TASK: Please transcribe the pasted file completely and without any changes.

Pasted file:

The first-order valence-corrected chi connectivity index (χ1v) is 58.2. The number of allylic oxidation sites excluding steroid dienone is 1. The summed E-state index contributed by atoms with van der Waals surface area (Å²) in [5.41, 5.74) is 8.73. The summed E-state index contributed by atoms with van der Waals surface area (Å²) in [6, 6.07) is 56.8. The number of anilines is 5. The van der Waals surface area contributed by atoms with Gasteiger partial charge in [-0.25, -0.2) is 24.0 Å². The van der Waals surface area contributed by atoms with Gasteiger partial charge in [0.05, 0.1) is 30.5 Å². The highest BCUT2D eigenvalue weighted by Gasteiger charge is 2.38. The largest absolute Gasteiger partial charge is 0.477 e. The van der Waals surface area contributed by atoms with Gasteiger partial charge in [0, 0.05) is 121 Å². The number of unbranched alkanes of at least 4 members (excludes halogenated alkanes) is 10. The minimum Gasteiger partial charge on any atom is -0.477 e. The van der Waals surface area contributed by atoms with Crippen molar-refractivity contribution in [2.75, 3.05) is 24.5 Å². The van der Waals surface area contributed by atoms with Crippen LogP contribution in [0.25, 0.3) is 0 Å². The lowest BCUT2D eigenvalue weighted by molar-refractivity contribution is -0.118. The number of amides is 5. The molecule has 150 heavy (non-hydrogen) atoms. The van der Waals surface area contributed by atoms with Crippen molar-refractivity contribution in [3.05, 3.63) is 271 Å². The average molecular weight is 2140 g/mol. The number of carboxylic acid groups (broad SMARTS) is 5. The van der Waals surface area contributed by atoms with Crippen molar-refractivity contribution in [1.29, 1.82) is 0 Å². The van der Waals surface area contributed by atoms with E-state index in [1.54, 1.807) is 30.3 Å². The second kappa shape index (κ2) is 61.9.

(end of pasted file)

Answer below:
The first-order valence-corrected chi connectivity index (χ1v) is 58.2. The number of allylic oxidation sites excluding steroid dienone is 1. The summed E-state index contributed by atoms with van der Waals surface area (Å²) in [5.41, 5.74) is 8.73. The summed E-state index contributed by atoms with van der Waals surface area (Å²) in [6, 6.07) is 56.8. The number of anilines is 5. The van der Waals surface area contributed by atoms with Gasteiger partial charge in [-0.25, -0.2) is 24.0 Å². The van der Waals surface area contributed by atoms with Gasteiger partial charge in [0.05, 0.1) is 30.5 Å². The highest BCUT2D eigenvalue weighted by Gasteiger charge is 2.38. The largest absolute Gasteiger partial charge is 0.477 e. The van der Waals surface area contributed by atoms with Gasteiger partial charge in [0, 0.05) is 121 Å². The number of unbranched alkanes of at least 4 members (excludes halogenated alkanes) is 10. The minimum Gasteiger partial charge on any atom is -0.477 e. The van der Waals surface area contributed by atoms with Crippen molar-refractivity contribution in [2.75, 3.05) is 24.5 Å². The van der Waals surface area contributed by atoms with Crippen LogP contribution in [0.25, 0.3) is 0 Å². The lowest BCUT2D eigenvalue weighted by molar-refractivity contribution is -0.118. The number of amides is 5. The molecule has 150 heavy (non-hydrogen) atoms. The van der Waals surface area contributed by atoms with Crippen molar-refractivity contribution in [3.05, 3.63) is 271 Å². The average molecular weight is 2140 g/mol. The number of carboxylic acid groups (broad SMARTS) is 5. The van der Waals surface area contributed by atoms with Crippen molar-refractivity contribution in [1.29, 1.82) is 0 Å². The van der Waals surface area contributed by atoms with E-state index in [1.54, 1.807) is 30.3 Å². The second kappa shape index (κ2) is 61.9.